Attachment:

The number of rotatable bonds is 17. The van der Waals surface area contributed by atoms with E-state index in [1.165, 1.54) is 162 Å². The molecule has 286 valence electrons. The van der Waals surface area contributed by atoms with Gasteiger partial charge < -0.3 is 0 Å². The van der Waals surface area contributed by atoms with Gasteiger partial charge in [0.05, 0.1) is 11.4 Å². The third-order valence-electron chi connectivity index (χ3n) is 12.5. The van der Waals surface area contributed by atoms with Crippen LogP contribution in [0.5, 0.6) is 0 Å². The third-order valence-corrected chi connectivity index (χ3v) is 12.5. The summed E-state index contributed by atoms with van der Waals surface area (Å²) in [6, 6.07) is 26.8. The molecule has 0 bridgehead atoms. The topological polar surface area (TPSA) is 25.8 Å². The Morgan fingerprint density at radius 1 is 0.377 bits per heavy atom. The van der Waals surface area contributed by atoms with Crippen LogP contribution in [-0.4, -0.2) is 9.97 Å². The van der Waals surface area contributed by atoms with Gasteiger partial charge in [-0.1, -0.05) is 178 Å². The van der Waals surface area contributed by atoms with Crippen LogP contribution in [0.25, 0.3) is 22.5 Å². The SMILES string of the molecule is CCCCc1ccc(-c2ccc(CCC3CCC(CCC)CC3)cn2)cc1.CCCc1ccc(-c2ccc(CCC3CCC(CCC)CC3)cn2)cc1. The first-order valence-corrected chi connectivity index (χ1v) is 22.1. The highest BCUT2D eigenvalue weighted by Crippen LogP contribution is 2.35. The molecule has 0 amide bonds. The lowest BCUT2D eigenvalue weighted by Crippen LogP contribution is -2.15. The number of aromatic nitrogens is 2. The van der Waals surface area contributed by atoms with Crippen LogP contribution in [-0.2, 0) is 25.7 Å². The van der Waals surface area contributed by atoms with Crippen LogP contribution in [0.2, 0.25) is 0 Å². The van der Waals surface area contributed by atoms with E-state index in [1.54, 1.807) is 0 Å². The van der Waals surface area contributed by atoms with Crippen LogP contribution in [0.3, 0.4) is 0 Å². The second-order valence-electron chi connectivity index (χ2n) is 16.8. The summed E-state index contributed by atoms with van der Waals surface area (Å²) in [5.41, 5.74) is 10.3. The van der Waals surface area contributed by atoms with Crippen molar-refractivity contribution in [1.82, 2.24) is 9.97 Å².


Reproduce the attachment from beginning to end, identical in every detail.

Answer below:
The number of rotatable bonds is 17. The van der Waals surface area contributed by atoms with E-state index in [1.165, 1.54) is 162 Å². The molecule has 286 valence electrons. The van der Waals surface area contributed by atoms with Gasteiger partial charge < -0.3 is 0 Å². The van der Waals surface area contributed by atoms with Gasteiger partial charge in [0.05, 0.1) is 11.4 Å². The third-order valence-electron chi connectivity index (χ3n) is 12.5. The van der Waals surface area contributed by atoms with Crippen LogP contribution in [0.5, 0.6) is 0 Å². The third-order valence-corrected chi connectivity index (χ3v) is 12.5. The summed E-state index contributed by atoms with van der Waals surface area (Å²) in [6, 6.07) is 26.8. The molecule has 0 bridgehead atoms. The topological polar surface area (TPSA) is 25.8 Å². The Morgan fingerprint density at radius 1 is 0.377 bits per heavy atom. The van der Waals surface area contributed by atoms with Crippen LogP contribution in [-0.4, -0.2) is 9.97 Å². The van der Waals surface area contributed by atoms with Gasteiger partial charge in [-0.1, -0.05) is 178 Å². The van der Waals surface area contributed by atoms with Crippen LogP contribution in [0.25, 0.3) is 22.5 Å². The SMILES string of the molecule is CCCCc1ccc(-c2ccc(CCC3CCC(CCC)CC3)cn2)cc1.CCCc1ccc(-c2ccc(CCC3CCC(CCC)CC3)cn2)cc1. The first-order valence-corrected chi connectivity index (χ1v) is 22.1. The highest BCUT2D eigenvalue weighted by Crippen LogP contribution is 2.35. The molecule has 0 amide bonds. The lowest BCUT2D eigenvalue weighted by Crippen LogP contribution is -2.15. The number of aromatic nitrogens is 2. The van der Waals surface area contributed by atoms with Crippen LogP contribution in [-0.2, 0) is 25.7 Å². The van der Waals surface area contributed by atoms with Crippen LogP contribution in [0.2, 0.25) is 0 Å². The van der Waals surface area contributed by atoms with E-state index in [1.54, 1.807) is 0 Å². The van der Waals surface area contributed by atoms with Crippen LogP contribution in [0.3, 0.4) is 0 Å². The second-order valence-electron chi connectivity index (χ2n) is 16.8. The summed E-state index contributed by atoms with van der Waals surface area (Å²) in [5.41, 5.74) is 10.3. The van der Waals surface area contributed by atoms with Crippen molar-refractivity contribution in [1.82, 2.24) is 9.97 Å².